BWW Interviews: The Bird Watcher, Lane Richins
“Theater is weird. It’s the only place you can walk up to someone and start making out.” Local director and actor Lane Richins recalls his first stage kiss as we talked about his first drama class. The summer before he started high school he moved to a small town in Arizona with only 19 people. He had to bus 25 miles each way to attend the “local” high school. Because of his late enrollment he was left with only a few electives to choose from. He recalls signing up for Technical Drawing and Drama and since he was a “miserable failure” at technical drawing, he pursued a life in the theater. Coming from a religious and conservative background he remembers his first few roles in the theater as a teenage dad and a heroin addict to be quite a shock.
After high school he did a tour of Utah colleges and applied for the Actor Training Program (ATP) at the University of Utah. He didn’t get in right away but was added to the waitlist. Every few days he would call to see if his status had been updated. Finally, he moved up to Salt Lake and made the call “I’ve already moved up here so you should just take me off the list.” and they did. Moving from a town of 19 people to Salt Lake was a bit of a culture shock. “So to deal with that shock, I decided to move to Los Angeles.”
Thankfully for us, he found is way back to Utah and is currently directing Chapter Two with Wasatch Theatre Company. Chapter Two is a play by one of Lane’s favorite playwrights, Neil Simon (Brighton Beach Memoirs and The Odd Couple). After reading Simon’s autobiography, he feels that this show is “not only clever but tied to Simon’s heart.” Of course, he recommends that we should all see it (I did and loved it) but in addition he also strongly recommends In the Next Room or The Vibrator Play currently playing with Pygmalion Productions and Betrayal currently playing with Pinnacle Acting Company. Betrayal closes this weekend but you have until next weekend to make it to Chapter Two and Pygmalion.
And while we are on the topic of Pygmalion, Lane also serves on their board and was kind enough tell us about their next season, before it has been officially announced. They will be bringing back Lady Day with a majority, if not the entire original cast. We also get to see another revival by playwright Julie Jensen called Cheat and A Night with the Family by playwright, Matthew Ivan Bennett.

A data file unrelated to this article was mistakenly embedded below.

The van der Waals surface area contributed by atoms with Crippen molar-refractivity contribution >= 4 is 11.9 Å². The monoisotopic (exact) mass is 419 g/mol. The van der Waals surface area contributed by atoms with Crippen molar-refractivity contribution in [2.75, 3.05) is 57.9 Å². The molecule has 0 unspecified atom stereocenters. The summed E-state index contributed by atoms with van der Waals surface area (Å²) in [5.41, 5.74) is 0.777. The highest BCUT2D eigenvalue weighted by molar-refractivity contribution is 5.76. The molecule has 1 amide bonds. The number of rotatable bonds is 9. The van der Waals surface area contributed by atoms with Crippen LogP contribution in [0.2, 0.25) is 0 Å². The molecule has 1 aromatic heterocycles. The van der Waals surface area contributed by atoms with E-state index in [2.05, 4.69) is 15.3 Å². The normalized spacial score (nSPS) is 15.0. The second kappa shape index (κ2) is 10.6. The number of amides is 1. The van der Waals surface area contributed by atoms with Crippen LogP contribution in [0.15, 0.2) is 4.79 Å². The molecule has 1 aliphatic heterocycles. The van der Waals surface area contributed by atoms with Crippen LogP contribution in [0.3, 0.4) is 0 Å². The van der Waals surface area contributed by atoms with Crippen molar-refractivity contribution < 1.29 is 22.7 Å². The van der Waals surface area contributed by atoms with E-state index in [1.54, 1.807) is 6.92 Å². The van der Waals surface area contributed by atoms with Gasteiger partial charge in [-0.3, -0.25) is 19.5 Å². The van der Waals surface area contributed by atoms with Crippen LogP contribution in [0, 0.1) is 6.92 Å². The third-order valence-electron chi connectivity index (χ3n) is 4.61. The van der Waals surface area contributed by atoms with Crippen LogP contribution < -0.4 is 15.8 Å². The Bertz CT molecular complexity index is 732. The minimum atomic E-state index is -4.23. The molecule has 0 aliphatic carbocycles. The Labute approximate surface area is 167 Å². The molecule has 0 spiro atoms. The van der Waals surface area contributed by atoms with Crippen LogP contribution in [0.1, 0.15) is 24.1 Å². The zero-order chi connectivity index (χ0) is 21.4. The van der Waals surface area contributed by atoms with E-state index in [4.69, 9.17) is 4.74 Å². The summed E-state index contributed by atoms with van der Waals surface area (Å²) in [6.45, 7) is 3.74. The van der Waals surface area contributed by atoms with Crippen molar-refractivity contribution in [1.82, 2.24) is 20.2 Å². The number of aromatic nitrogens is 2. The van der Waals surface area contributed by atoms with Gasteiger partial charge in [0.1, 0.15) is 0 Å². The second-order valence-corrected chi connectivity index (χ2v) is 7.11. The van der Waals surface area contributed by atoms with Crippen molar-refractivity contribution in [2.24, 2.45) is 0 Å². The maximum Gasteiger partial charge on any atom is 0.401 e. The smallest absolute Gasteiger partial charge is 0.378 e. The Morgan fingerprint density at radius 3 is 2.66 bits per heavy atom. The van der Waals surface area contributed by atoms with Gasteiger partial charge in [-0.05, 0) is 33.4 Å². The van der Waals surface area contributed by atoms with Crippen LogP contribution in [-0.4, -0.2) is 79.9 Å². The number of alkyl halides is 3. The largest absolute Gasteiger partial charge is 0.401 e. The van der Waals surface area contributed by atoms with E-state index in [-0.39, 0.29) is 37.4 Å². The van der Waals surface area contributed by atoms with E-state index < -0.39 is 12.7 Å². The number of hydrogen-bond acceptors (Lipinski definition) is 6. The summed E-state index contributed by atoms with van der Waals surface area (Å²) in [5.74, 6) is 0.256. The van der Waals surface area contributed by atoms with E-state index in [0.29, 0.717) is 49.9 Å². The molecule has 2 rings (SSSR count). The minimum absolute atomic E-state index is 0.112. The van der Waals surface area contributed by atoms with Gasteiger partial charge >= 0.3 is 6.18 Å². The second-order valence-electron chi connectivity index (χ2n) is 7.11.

When asked why he thinks theater is important, he laughed and replied, “That’s a loaded question because I think a lot of things are important. Theater fills our soul and there’s a reason it’s been around a long time. There’s a need to keep our cultural story telling going." And as for advice to those wanting to do what he does, “For me, it gets my heart racing. If it’s the same for you, get out there and do it. Just keep trying. Even if you have no experience, go, learn and keep auditioning. You’re not going to do anything if people don’t know who you are. The best training is experience. I have learned so many different and new things from people like Fran Pruyn, Jerry Rapier, Cassandra Stokes-Wylie, Jay Perry and Mark Fossen.
From A Theater Lover to another:
Megan: “What is your favorite play?”
Lane: “Death of a Salesman, Petrified Forest or anything by Neil Simon. I just love American theater from the 20’s and 30’s.”
Megan “What is your favorite musical?”
Lane: “Oh Man, I’m not a musical guy. But if I had to say, it would be one of the only three I’ve been in – Li’l Abner, You’re a Good Man Charlie Brown or Bye Bye Birdie. I also like Les Miz a lot.”
Megan: “If you were one musical or play, which one would you be and why?”
Lane: “If there is a play out there about dudes and binoculars watching birds – that would be me.” Apparently, during the entire telephone interview, he confessed to bird watching.
Megan: “Any parting advice or thoughts?”
Lane “Yes, go see Chapter Two, In the Next Room or the Vibrator Play and Betrayal.
To wrap things up, I asked Lane to describe what he does in the theater in one sentence he replied; “My work is always geared towards telling a story. Period. It’s simple but I like simplicity ….and details.” And his response to what he would change if he could wave a magic wand was to “Legalize gay marriage and pot. It’s been long enough.” As you can tell, the conversation was quite an entertaining one.